Jane Goodall, the esteemed naturalist and best-selling author, is embroiled in a literary scandal. According to the reports in the Washington Post, New York Times, and other news outlets, Goodall’s latest book has been delayed by the publisher for numerous passages which were lifted from Wikipedia and other websites. The publisher now needs to get written permission for all those passages or the writer needs to remove them from the manuscript. Plagiarism is illegal and a very serious issue…and a black mark on an author’s reputation.
I have great respect for Jane Goodall and don’t want to suggest any wrong doing on her part. Goodall worked with a co-writer and publicly apologized for not realizing that parts of her new book were copied from websites, so we can assume it was done without her knowledge.
However, many authors are unaware of the plagiarism laws and may accidentally fall into the same embarrassing situation that Jane Goodall finds herself in today.
Today an increasing number of high profile authors are being accused of plagiarism. Before the internet, if you were doing research and wanted to use information from another source, you had to copy the information out by hand. Remember composition classes in high school which required you to turn in note cards full of citations with author, title, page numbers and even the publisher’s name for your sources?
Now it is so quick and easy to cut and paste information from websites into your document that you may not even think twice about it. Unfortunately, when you do that, you are plagiarizing.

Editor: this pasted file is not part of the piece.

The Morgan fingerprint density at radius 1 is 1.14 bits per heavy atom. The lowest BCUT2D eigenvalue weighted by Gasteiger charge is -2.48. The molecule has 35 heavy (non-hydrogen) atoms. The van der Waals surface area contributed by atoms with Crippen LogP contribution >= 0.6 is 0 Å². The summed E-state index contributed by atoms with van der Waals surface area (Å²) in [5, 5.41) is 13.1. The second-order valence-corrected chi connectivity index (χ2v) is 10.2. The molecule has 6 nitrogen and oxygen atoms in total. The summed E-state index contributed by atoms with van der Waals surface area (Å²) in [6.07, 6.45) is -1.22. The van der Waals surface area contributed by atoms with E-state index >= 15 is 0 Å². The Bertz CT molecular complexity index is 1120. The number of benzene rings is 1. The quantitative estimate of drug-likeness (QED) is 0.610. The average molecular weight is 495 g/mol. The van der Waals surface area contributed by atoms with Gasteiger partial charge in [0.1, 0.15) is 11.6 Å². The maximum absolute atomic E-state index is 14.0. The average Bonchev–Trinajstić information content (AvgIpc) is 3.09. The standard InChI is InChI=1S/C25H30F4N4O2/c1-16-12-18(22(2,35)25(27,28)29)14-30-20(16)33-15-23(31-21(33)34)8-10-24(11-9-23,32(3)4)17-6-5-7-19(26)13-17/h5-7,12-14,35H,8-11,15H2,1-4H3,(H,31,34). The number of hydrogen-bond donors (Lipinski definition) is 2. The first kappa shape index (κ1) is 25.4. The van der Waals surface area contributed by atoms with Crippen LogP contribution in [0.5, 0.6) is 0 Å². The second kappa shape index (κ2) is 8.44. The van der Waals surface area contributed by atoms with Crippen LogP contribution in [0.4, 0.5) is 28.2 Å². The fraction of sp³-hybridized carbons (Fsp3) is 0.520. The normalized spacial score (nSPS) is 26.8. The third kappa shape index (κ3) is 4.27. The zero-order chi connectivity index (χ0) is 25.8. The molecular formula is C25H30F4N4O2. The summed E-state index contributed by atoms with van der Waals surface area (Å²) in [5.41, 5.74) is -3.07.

Just keep these rules of thumb in mind:
1. Any material that is published in a book, blog, website, magazine, or newspaper belongs to someone-either the author or the publisher. If you did not write it, you can’t use it in your writing unless you give credit to your source. For example, if I wanted to use part of the Washington Post article on Jane Goodall, I’d do a direct quote like this;
Washington Post reporter Steve Levinson writes, “Among the passages her new book apparently rips off (as discovered by a critic for the Washington Post) are ones stolen from Wikipedia, some marketing material for an organic-tea company, and an astrology Web site.”
2. Copyright law allows you to do brief quotations, generally considered a sentence or two, without written permission from the author as long as you cite your source as in the example above. If you are using more extensive material, you need to get written permission from the owner of the material.
I suggest that you make it easy on yourself. Do your research, find all the facts you need from the web and other sources, and then express the information in your own words. If you need to use a quotation to support your ideas, give attribution to the original author.
In that way, you are acting from the highest levels of integrity and professionalism, plus giving your readers what they long for- your knowledge, ideas, and wisdom, not anyone else’s.
What do you think about this? Leave your comments below.